"Spider Eaters" is at once a moving personal story, a fascinating family history, and a unique chronicle of political upheaval told by a Chinese woman who came of age during the turbulent years of the Cultural Revolution. With stunning honesty and a lively, sly humor, Rae Yang records her life from her early years as the daughter of Chinese ...
"Spider Eaters" is at once a moving personal story, a fascinating family history, and a unique chronicle of political upheaval told by a Chinese woman who came of age during the turbulent years of the Cultural Revolution. With stunning honesty and a lively, sly humor, Rae Yang records her life from her early years as the daughter of Chinese diplomats in Switzerland, to her girlhood at an elite middle school in Beijing, to her adolescent experience as a Red Guard and later as a laborer on a pig farm in the remote northern wilderness. She tells of her eventual disillusionment with the Maoist revolution, how remorse and despair nearly drove her to suicide, and how she struggled to make sense of conflicting events that often blurred the line between victim and victimizer, aristocrat and peasant, communist and counter-revolutionary. Moving gracefully between past and present, dream and reality, the author artfully conveys the vast complexity of life in China as well as the richness, confusion, and magic of her own inner life and struggle. Much of the power of the narrative derives from Yang's multi-generational, cross-class perspective. She invokes the myths, legends, folklore, and local customs that surrounded her and brings to life the many people who were instrumental in her life: her nanny, a poor woman who raised her from a baby and whose character is conveyed through the bedtime tales she spins; her father; and her beloved grandmother, who died as a result of the political persecution she suffered. Spanning the years from 1950 to 1980, Rae Yang's story is evocative, complex, and told with striking candor. It is one of the most immediate and engaging narratives of life in post-1949 China.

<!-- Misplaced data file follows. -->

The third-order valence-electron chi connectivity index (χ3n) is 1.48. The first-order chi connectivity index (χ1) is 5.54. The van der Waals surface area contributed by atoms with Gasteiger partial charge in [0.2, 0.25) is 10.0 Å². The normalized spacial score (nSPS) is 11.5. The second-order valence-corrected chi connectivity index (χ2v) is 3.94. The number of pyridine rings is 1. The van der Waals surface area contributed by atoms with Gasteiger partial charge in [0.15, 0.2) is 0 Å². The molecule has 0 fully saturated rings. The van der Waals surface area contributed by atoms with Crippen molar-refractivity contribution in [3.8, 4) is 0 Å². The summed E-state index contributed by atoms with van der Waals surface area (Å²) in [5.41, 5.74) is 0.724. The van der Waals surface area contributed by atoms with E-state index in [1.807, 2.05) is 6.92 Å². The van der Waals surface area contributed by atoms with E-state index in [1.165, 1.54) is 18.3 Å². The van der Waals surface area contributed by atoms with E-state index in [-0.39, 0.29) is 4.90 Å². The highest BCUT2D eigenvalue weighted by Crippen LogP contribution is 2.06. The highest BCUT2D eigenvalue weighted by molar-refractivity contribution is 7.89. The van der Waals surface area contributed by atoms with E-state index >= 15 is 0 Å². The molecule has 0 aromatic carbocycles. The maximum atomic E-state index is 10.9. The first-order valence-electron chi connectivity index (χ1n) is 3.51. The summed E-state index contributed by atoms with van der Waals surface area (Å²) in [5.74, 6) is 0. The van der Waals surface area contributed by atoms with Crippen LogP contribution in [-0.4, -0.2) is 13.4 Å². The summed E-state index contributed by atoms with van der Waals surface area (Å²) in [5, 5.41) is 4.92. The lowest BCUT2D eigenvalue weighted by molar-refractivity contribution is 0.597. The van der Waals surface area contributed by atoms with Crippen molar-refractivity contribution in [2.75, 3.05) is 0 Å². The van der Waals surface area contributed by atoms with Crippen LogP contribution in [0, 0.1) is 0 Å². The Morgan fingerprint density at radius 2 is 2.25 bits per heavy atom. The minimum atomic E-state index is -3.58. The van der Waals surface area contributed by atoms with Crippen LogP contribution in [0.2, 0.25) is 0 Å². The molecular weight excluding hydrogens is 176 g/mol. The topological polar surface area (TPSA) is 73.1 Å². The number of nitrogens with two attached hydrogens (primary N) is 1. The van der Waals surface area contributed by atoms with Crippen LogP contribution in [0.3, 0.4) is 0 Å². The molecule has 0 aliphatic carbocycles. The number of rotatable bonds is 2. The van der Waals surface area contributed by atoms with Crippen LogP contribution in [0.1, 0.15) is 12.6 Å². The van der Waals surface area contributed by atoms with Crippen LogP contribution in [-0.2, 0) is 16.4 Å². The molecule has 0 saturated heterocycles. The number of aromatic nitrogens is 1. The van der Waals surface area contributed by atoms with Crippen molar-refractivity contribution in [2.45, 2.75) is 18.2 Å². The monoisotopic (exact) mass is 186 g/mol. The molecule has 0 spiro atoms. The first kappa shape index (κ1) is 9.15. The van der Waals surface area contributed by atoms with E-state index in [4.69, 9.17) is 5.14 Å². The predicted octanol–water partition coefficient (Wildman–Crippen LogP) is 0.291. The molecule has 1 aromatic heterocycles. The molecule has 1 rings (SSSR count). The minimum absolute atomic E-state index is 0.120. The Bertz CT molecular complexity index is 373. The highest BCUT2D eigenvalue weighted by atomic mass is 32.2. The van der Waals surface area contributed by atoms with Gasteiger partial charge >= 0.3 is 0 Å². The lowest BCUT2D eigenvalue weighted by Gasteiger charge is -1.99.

Publishers Weekly, 1998-03-02 Yang, assistant professor of East Asian studies at Dickinson College in Carlisle, Pa., spent her early years in Switzerland as the daughter of a Chinese diplomat, and returned to Beijing in the mid-1950s. Although her father's background was upper-class, her parents were committed Communist Party members and educated Yang to become a Maoist revolutionary. This engrossing memoir deals with the cultural revolution of the 1960s, when Yang became a Red Guard who denounced adults she considered counterrevolutionaries. With other fanatic teens, she traveled the country spreading propaganda, raiding homes and inflicting beatings on anyone suspected of political disloyalty; one of these beatings led to the death of the victim. The author also describes friends and relatives who influenced her, vividly invoking her upper-class grandmother, who shared a rich heritage of folktales with Yang. After spending several years as a farm laborer, Yang began to question the revolution and made her way back to Beijing and eventually to the United States. Photos. (Apr.) FYI: The title refers to those driven to eat anything they can find, especially during hard times such as the famine, or Three-Year Natural Calamity, of 1959-1962. (c) Copyright PWxyz, LLC. All rights reserved
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